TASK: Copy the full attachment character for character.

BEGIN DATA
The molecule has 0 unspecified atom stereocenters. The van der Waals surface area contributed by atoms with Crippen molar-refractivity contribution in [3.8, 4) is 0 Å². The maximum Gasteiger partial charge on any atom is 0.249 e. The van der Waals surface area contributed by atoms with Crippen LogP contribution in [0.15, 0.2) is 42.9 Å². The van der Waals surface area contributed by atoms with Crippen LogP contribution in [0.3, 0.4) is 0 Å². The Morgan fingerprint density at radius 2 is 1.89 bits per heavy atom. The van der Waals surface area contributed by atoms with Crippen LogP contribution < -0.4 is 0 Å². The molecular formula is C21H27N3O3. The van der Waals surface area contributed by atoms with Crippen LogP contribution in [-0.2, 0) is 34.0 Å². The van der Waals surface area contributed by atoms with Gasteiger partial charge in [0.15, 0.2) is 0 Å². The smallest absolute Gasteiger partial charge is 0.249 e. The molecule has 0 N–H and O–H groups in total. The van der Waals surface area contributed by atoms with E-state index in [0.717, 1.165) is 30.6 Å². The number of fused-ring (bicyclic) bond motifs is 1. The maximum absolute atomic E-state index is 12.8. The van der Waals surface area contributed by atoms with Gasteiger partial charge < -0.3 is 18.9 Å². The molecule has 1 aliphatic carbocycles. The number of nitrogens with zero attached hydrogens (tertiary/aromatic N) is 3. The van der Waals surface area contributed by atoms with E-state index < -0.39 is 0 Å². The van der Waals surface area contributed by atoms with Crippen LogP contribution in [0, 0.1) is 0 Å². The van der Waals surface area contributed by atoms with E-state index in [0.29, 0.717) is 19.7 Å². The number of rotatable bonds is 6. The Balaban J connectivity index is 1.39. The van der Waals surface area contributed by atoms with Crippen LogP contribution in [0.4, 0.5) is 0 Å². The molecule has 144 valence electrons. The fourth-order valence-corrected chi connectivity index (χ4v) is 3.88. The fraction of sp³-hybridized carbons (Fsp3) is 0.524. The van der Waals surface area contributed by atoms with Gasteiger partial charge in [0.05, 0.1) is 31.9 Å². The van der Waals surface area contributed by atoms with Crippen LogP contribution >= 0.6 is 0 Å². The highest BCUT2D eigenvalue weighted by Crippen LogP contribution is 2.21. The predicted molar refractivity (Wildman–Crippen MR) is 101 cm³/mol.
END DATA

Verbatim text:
The molecule has 0 unspecified atom stereocenters. The van der Waals surface area contributed by atoms with Crippen molar-refractivity contribution in [3.8, 4) is 0 Å². The maximum Gasteiger partial charge on any atom is 0.249 e. The van der Waals surface area contributed by atoms with Crippen LogP contribution in [0.15, 0.2) is 42.9 Å². The van der Waals surface area contributed by atoms with Crippen LogP contribution in [0.3, 0.4) is 0 Å². The Morgan fingerprint density at radius 2 is 1.89 bits per heavy atom. The van der Waals surface area contributed by atoms with Crippen LogP contribution < -0.4 is 0 Å². The molecular formula is C21H27N3O3. The van der Waals surface area contributed by atoms with Crippen LogP contribution in [-0.2, 0) is 34.0 Å². The van der Waals surface area contributed by atoms with Gasteiger partial charge in [0.15, 0.2) is 0 Å². The smallest absolute Gasteiger partial charge is 0.249 e. The molecule has 0 N–H and O–H groups in total. The van der Waals surface area contributed by atoms with E-state index in [0.717, 1.165) is 30.6 Å². The number of fused-ring (bicyclic) bond motifs is 1. The maximum absolute atomic E-state index is 12.8. The van der Waals surface area contributed by atoms with Gasteiger partial charge < -0.3 is 18.9 Å². The molecule has 1 aliphatic carbocycles. The number of nitrogens with zero attached hydrogens (tertiary/aromatic N) is 3. The van der Waals surface area contributed by atoms with E-state index < -0.39 is 0 Å². The van der Waals surface area contributed by atoms with Crippen LogP contribution in [0, 0.1) is 0 Å². The van der Waals surface area contributed by atoms with E-state index in [0.29, 0.717) is 19.7 Å². The number of rotatable bonds is 6. The Balaban J connectivity index is 1.39. The van der Waals surface area contributed by atoms with Crippen LogP contribution in [0.4, 0.5) is 0 Å². The molecule has 144 valence electrons. The fourth-order valence-corrected chi connectivity index (χ4v) is 3.88. The fraction of sp³-hybridized carbons (Fsp3) is 0.524. The van der Waals surface area contributed by atoms with Gasteiger partial charge in [0.05, 0.1) is 31.9 Å². The van der Waals surface area contributed by atoms with Crippen LogP contribution >= 0.6 is 0 Å². The highest BCUT2D eigenvalue weighted by Crippen LogP contribution is 2.21. The predicted molar refractivity (Wildman–Crippen MR) is 101 cm³/mol.